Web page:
It doesn’t take a heart surgeon to figure out why there isn’t peace between Israelis and Palestinians. But the Washington Post seems to think otherwise.
New York Times journalists continue to distort and revise history to maintain a phony but consistent narrative about who is to blame in the ongoing conflict.
Agence France Presse has failed to substantiate the questionable claim that most Israelis support annexation of the Jordan Valley. Extensive searches did not turn up results to support the assertion.
A Reuters about Israeli Arab fears concerning President Trump's "Prosperity to Peace" plan wrongly suggests that residents of Arab towns in "The Triangle" region of northern Israel are in danger of being uprooted from their homes and land.
The Washington Post uncritically quotes the vice chairman of the Fatah movement for his thoughts on the Trump administration's peace plan. The problem? The Post fails to disclose that he's an unrepentant terrorist whose nickname is "Abu Jihad."
Palestinian President Mahmoud Abbas yesterday displayed egregiously misleading propaganda maps showing the allegedly diminishing lands of "historic Palestine" and giving an inaccurate picture of the Trump proposal. AFP captions treat Abbas' maps at face value, providing no context about the gross falsehoods.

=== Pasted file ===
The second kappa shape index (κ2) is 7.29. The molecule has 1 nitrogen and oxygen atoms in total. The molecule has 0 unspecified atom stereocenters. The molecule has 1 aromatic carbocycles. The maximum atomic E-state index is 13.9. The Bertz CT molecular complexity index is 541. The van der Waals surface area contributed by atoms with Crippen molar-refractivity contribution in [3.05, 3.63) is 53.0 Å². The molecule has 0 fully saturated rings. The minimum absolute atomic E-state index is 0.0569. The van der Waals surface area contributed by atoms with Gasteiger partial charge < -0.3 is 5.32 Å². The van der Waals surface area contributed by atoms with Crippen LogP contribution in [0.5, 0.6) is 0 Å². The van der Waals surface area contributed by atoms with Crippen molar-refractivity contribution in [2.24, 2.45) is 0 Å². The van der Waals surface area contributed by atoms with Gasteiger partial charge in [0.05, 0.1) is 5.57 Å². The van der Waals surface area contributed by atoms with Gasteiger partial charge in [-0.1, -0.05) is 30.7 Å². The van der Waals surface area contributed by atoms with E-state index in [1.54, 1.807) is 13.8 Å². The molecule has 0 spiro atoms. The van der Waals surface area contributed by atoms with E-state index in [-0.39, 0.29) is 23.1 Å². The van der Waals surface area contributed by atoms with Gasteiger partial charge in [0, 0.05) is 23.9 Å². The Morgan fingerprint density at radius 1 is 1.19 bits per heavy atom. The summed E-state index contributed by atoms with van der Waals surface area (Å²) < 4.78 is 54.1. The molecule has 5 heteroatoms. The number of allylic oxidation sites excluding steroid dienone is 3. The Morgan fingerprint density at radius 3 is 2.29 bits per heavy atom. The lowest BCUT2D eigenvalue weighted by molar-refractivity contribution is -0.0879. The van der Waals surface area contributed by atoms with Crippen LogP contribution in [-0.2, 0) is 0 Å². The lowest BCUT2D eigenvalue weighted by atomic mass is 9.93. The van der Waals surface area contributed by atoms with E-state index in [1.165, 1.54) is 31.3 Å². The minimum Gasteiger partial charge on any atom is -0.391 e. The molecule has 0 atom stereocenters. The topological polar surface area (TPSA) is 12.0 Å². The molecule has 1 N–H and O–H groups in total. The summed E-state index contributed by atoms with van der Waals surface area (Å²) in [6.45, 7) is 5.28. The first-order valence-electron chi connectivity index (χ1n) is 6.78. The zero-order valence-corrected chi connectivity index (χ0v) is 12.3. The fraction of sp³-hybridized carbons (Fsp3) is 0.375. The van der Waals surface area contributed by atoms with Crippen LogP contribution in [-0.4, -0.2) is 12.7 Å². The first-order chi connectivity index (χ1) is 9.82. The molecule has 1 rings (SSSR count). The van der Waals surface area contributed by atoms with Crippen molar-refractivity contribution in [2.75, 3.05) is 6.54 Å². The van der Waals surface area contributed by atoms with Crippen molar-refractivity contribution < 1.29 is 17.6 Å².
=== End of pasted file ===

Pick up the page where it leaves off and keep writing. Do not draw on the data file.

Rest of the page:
There's a problem with the latest peace plan that the media is omitting: Palestinian rejectionism. As CAMERA noted in a Jan. 28, 2020 Daily Caller op-ed, Palestinian leaders have rejected numerous proposals for peace and statehood.
The Palestinian Authority recently admitted that it won't abide by any international agreements that violate Islamic law or their "national values." Despite its significance, the media failed to cover the Authority's admission.
The media generally covers up or even justifies Palestinian rejection of peace with Israel, but CNN interviewer Becky Anderson just challenged Chief PLO negotiator Saeb Erekat's false claim that the Palestinians were never consulted or contacted about President Trump's peace plan.
The Church of the Nativity is not in Israel. It's in Bethlehem, a city in the West Bank governed by the Palestinian Authority, whose political status is unresolved.